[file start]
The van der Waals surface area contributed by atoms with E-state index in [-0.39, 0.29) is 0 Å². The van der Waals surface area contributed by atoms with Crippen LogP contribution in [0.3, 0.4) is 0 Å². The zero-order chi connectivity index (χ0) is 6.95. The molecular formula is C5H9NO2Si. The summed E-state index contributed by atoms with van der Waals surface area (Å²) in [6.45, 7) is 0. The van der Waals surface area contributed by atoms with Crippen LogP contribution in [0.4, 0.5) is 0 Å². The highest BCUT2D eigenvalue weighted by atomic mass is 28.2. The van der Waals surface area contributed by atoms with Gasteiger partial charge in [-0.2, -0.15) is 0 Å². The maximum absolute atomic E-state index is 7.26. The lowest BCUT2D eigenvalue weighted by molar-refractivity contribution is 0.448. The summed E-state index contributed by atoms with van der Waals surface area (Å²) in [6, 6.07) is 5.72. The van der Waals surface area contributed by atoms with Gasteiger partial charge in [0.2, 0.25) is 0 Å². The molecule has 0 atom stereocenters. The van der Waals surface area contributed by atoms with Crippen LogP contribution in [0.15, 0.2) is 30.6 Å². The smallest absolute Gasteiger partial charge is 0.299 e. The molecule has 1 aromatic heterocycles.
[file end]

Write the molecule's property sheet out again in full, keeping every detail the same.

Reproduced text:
The van der Waals surface area contributed by atoms with E-state index in [-0.39, 0.29) is 0 Å². The van der Waals surface area contributed by atoms with Crippen LogP contribution in [0.3, 0.4) is 0 Å². The zero-order chi connectivity index (χ0) is 6.95. The molecular formula is C5H9NO2Si. The summed E-state index contributed by atoms with van der Waals surface area (Å²) in [6.45, 7) is 0. The van der Waals surface area contributed by atoms with Crippen LogP contribution in [0.4, 0.5) is 0 Å². The highest BCUT2D eigenvalue weighted by atomic mass is 28.2. The van der Waals surface area contributed by atoms with Gasteiger partial charge in [-0.2, -0.15) is 0 Å². The maximum absolute atomic E-state index is 7.26. The lowest BCUT2D eigenvalue weighted by molar-refractivity contribution is 0.448. The summed E-state index contributed by atoms with van der Waals surface area (Å²) in [6, 6.07) is 5.72. The van der Waals surface area contributed by atoms with Gasteiger partial charge in [0.2, 0.25) is 0 Å². The molecule has 0 atom stereocenters. The van der Waals surface area contributed by atoms with Crippen LogP contribution in [0.15, 0.2) is 30.6 Å². The smallest absolute Gasteiger partial charge is 0.299 e. The molecule has 1 aromatic heterocycles.